March 11, 2015
I learned something this week.
It was Saturday morning. Josh sat at the kitchen table, working on a guitar. The kids milled around and “helped.”
Josh turned to C, still in his jammies and fuzzy-headed like little boys are just after they wake and said, “Christian, go out the shop and get Daddy’s red-handled pliers.”
I’m not sure if I scolded him, but I wanted to. The child is two, for pete’s sake.
Expecting him to put his shoes on, open the back door, walk to the shed, open the shed door, rummage around in Josh’s tools until he found what he thought was pliers and before he got distracted by a saw or ax or something equally as dangerous and return to the house without some appendages missing was asking a bit much, in my humble opinion.
But C, up to the challenge and suddenly so obedient, found his shoes and (under my watchful eye) sauntered out to the shed like only he can saunter. Less than 30 seconds later he returned, the correct pliers in hand and all limbs intact.
This is the kid who still insists on pooping in his pants.
I was shocked.
Even two-year-olds have priorities.
I have learned something about myself too.
I say I want to know God more. I say I want to treasure Christ above all else. I say I want to look like Jesus to the world around me. I say (and type) a lot.
But does the way I spend my time reflect something else altogether? Let’s evaluate, shall we?
When I’m bored, I usually turn to Facebook. (Or candy, but that’s another blog post.)
When I’m anxious, I check my e-mail.
When I’m feeling lonesome, I might scroll through Instagram.
When I need to be filled with something, these are an easy go-to.
Then it hit me. The moments of my life I have spent on social media are quickly adding up. And what will their sum total be?
And so an experiment began.
John 12:42-43 tells us that there were leaders in Jesus’ day who believed in him. They knew that he was God walking among them. They shared his steps and shopped at the same markets and could wave across the street at him. They could talk to him. In person. They could sit at his feet and hear the wisdom firsthand that we study from ancient scrolls today.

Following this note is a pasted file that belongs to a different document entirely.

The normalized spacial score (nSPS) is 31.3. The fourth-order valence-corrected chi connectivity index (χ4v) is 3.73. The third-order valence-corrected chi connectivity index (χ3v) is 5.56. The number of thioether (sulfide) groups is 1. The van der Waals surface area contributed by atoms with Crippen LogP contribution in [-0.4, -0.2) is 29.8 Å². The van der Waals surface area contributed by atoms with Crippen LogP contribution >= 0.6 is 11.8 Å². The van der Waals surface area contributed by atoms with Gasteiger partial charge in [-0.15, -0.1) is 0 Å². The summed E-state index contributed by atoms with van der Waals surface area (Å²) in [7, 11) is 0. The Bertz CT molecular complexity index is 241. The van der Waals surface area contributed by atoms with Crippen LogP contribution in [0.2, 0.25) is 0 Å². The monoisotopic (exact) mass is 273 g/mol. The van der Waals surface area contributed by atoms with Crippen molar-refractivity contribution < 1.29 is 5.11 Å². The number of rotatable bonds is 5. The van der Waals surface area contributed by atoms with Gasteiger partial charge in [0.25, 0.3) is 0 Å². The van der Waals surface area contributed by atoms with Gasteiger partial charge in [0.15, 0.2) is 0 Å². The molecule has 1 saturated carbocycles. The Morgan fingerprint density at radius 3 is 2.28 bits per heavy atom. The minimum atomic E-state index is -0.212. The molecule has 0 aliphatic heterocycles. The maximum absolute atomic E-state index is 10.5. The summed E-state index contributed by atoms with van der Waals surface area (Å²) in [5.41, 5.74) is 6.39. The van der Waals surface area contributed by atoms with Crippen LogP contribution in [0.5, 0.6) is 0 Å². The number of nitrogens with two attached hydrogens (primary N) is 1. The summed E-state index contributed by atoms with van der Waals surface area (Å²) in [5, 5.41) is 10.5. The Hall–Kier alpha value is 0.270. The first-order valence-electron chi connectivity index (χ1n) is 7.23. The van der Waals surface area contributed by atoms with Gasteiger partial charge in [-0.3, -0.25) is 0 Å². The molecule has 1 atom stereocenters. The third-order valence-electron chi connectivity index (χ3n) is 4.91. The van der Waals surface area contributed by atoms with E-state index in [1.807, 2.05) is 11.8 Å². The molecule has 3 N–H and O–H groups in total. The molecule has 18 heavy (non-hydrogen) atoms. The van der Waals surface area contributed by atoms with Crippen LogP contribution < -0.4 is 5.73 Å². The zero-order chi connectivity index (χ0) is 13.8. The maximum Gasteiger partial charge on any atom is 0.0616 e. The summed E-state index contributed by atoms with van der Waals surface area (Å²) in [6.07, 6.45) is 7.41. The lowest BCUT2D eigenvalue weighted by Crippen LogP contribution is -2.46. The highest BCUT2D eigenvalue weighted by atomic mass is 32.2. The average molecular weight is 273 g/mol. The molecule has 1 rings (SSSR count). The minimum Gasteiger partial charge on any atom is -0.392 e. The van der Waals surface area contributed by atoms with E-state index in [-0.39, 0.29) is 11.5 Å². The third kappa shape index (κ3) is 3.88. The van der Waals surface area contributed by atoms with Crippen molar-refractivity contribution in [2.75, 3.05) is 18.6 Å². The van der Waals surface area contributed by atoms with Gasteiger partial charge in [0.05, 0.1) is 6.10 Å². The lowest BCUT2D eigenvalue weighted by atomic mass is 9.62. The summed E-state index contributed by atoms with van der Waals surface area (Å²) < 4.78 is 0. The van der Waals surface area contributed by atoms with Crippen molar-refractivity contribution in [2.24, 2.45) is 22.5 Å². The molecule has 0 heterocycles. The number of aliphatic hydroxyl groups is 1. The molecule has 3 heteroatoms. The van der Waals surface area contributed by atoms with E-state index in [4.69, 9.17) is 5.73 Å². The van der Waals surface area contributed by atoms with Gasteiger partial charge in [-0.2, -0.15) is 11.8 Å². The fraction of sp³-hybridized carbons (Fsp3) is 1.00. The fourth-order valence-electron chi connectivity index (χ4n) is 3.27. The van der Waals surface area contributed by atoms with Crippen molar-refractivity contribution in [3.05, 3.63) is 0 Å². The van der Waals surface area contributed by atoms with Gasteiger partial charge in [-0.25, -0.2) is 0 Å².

The Word tells us that they would not confess their faith publicly “for they loved praise from men more than praise from God.”
They had the opportunity to be right there with Jesus. In the moment. With God. In the flesh. Physically present with the Almighty.
But they missed it.
They were distracted. They wasted their time caring about what someone else thought of them. Their priorities were badly skewed, and they ended up missing their chance to know Jesus.
What a terrible, terrible shame.
For a few weeks, I logged off all social media almost entirely. Except to, you know, post this blog. (Priorities, right?!?)
I determined that when I had few extra minutes in my day while I waited for the water to come to a boil or the kids were quiet and not underfoot (aka destroying something not in my immediate vicinity), I would turn to the Bible instead.
(Admittedly, it wasn’t an easy practice. And please don’t think I’m some super-Christian who never entertains herself or who doesn’t enjoy the occasional mindless scroll through status updates. I do. And there’s nothing wrong with staying connected through means like these.)
But when I come to the end of these days at home, or with my kids, or in this house or on this planet, will I wish that I had spent more time on Facebook?
Or will I wish that I had spent more time with Jesus?
Will I regret the unseen status updates or the untold blessings of knowing the Creator God?
When I look back, what will I see?
Was Jesus my highest aim?
Or did I miss knowing him while I walked this earth?
What a shame that would be.
I eventually did check Facebook. I spent 15 or so minutes scrolling through the posts I hadn’t seen during my time away. I turned it off.
You know what I realized?
I had missed nothing. Absolutely nothing.
Care to take up the challenge?
Replace your mindless moments on the computer (or in front of the TV or on the phone) with something you’ll never regret. I promise. You won’t.
Try it, and let me know what you think.
It’s all priorities, you know?
(‘Cause two-year-olds aren’t the only ones who get them out of order.)
Let’s not miss Jesus, friends.
What a shame that would be.
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